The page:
Friday, November 17, 2017

Our Lady of Sorrows (Farmington)

During the early 20th Century, Catholics living in Farmington had to make a ten-mile trek to the nearest church, St. Mary of Redford in northwest Detroit. Eventually, in September of 1927, Bishop Michael Gallagher appointed Fr. Edward O’Mahoney as founding pastor of Our Lady of Sorrows Parish. A narrow strip of land along Shiawassee Road, including a "big white house" on the corner of Power Road was purchased. This house served as the parish rectory for many years.
The first church and rectory
The first Mass was on Sunday, September 11, 1927, at the chapel of the former Sarah Fisher House, at 12 Mile and Inkster.

Men of the parish quickly began building a temporary, 125-seat church. The first Mass in the church was celebrated on November 6 of that year. A 1928 addition to the church doubled its capacity; Fr. James Callahan succeeded as pastor that same year.
The first Our Lady of Sorrows School
Fr. John Larkin was assigned as pastor in March of 1932. Mrs. C.F. Smith donated three acres of land to the parish and her son, Henry, built a three-room schoo and later expanded in 1940-1941. On October 26, 1943, Fr. Thomas Beahan became the fourth pastor of Our Lady of Sorrows and there were 500 registered families at the time.
The first convent that housed Adrian Dominican Sisters.

At the end of World War II, Charles D. Hannan was hired to oversee the expansion of church property. A new school, with a capacity of 400 students, opened in the fall of 1948. A gymnasium and temporary church, with a capacity of 750, soon followed.

The first Mass in the temporary church was Christmas Midnight Mass in 1948. Shortly afterwards, the first church was demolished to make room for the permanent edifice.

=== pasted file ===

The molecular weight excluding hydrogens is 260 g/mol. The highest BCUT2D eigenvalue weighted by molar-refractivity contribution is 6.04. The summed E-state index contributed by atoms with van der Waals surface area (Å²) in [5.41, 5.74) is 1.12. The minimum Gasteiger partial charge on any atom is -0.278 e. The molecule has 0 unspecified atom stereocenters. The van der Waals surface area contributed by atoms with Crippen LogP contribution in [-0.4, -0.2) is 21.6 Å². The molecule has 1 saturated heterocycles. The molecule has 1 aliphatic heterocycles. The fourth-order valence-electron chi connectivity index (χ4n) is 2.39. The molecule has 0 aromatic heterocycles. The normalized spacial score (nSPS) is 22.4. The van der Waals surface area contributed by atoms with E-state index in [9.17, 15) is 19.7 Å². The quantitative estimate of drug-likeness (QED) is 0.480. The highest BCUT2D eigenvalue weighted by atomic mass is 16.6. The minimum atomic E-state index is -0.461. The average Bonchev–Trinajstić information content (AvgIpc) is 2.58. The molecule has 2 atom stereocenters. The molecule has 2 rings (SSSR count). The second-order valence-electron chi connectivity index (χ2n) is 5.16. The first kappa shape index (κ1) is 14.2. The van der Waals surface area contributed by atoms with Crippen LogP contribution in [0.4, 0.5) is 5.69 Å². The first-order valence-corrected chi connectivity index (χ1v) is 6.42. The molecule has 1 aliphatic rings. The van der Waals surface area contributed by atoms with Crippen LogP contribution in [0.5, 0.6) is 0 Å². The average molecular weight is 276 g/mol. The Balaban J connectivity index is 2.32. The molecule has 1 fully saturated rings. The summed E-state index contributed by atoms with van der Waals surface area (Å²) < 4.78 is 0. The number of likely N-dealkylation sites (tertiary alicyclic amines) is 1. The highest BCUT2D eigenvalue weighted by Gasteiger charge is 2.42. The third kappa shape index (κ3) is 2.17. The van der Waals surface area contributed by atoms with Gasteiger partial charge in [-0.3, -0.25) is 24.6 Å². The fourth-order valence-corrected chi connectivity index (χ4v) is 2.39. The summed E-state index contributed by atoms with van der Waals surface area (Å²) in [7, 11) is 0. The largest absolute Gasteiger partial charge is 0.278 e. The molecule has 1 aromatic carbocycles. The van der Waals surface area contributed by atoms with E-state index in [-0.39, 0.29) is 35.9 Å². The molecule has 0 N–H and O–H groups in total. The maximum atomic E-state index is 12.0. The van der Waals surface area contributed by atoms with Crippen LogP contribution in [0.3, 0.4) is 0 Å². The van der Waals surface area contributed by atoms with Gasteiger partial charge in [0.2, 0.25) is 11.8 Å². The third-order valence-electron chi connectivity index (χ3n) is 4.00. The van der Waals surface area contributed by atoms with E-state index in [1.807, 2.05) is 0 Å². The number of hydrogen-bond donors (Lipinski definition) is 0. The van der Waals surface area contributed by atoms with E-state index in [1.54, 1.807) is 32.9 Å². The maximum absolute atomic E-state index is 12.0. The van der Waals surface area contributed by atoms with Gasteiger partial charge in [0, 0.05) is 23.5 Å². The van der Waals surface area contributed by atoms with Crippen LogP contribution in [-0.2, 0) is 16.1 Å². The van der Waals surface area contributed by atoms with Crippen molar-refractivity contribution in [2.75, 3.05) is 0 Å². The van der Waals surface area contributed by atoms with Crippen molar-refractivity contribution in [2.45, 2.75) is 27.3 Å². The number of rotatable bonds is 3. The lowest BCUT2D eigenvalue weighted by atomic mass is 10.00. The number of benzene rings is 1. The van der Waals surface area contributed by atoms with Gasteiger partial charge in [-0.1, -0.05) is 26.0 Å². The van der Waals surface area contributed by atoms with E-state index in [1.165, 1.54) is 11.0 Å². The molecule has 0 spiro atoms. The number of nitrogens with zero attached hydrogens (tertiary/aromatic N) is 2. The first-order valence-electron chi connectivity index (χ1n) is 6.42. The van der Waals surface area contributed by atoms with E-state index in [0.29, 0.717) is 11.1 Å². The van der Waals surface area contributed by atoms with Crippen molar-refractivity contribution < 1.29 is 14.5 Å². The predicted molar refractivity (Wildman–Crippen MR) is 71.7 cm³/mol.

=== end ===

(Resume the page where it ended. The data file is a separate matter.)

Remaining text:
Construction of the current church began in November of 1959 and, that same year, Fr. Beahan received the title of Monsignor. A new rectory was opened in January, 1961 and the previous rectory was torn down soon after. Archbishop John Dearden dedicated the new church on March 25, 1961, the day before Palm Sunday.
French artist Jean Charlot painted this fresco behind the altar in the summer of 1961 - Source

Our Lady of Sorrows was originally bounded by Six Mile Road (S), 14 Mile Road (N), Beech Road (E), and Haggerty Road (W). As suburban sprawl continued in the mid-20th Century, eigt child parishes were formed. 
St. Agatha, St. Fabian, St. Colman, St. Priscilla, St. Alexander, St. Aidan, St. Gerald and St. Clare.

Msgr. Beahan retired in 1971 and was replaced by Msgr. Joseph Imesch. Two years later, Imesch became an Auxiliary Bishop of Detroit but continued his role as pastor for four more years. Father Kean D. Cronin was appointed pastor on June 28, 1977. He continued in that role for more than two decades before he was replaced by Msgr. Walter A. Hurley in 1990. 

During the 1990s, Our Lady of Sorrows grew from 2,600 to 3,100 families and enrollment increased at the school. There were 965 students in the 2000-2001 academic year.

Hurley was eventually ordained an Auxiliary Bishop on August 12, 2003. Fr. John West was soon installed at the eighth pastor and maintained that role until his sudden death from a heart attack on April 14, 2005. Fr. Mark Brauer became the ninth pastor of Our Lady of Sorrows on August 27, 2005, and remains in the position today.
The Sacred Heart of Jesus stands at the back of the nave.

A painting of Our Lady of Sorrows in the parish hall; banners depicting previous pastors around the parking lot in honor of the 90th anniiversary.


As one of the larger parishes in the archdiocese, Our Lady of Sorrows is staffed by three priests and two permanent deacons, there is Mass at least once, if not twice, every weekday and there are five Sunday Masses.

For more info: parish website

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